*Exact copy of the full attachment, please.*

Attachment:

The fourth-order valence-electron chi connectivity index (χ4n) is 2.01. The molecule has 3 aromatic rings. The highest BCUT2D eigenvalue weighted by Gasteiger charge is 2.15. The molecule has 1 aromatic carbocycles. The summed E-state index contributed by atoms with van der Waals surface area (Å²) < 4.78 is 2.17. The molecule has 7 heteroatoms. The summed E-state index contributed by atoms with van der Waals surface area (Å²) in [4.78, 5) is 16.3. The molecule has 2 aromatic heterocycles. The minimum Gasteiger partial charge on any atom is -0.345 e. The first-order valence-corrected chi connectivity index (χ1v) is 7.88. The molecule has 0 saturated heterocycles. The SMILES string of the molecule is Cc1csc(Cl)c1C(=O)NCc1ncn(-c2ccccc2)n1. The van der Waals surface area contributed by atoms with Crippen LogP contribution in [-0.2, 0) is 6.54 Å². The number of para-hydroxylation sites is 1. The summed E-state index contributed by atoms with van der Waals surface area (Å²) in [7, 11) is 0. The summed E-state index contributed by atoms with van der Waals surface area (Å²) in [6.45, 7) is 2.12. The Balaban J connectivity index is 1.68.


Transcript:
The fourth-order valence-electron chi connectivity index (χ4n) is 2.01. The molecule has 3 aromatic rings. The highest BCUT2D eigenvalue weighted by Gasteiger charge is 2.15. The molecule has 1 aromatic carbocycles. The summed E-state index contributed by atoms with van der Waals surface area (Å²) < 4.78 is 2.17. The molecule has 7 heteroatoms. The summed E-state index contributed by atoms with van der Waals surface area (Å²) in [4.78, 5) is 16.3. The molecule has 2 aromatic heterocycles. The minimum Gasteiger partial charge on any atom is -0.345 e. The first-order valence-corrected chi connectivity index (χ1v) is 7.88. The molecule has 0 saturated heterocycles. The SMILES string of the molecule is Cc1csc(Cl)c1C(=O)NCc1ncn(-c2ccccc2)n1. The van der Waals surface area contributed by atoms with Crippen LogP contribution in [-0.2, 0) is 6.54 Å². The number of para-hydroxylation sites is 1. The summed E-state index contributed by atoms with van der Waals surface area (Å²) in [7, 11) is 0. The summed E-state index contributed by atoms with van der Waals surface area (Å²) in [6.45, 7) is 2.12. The Balaban J connectivity index is 1.68.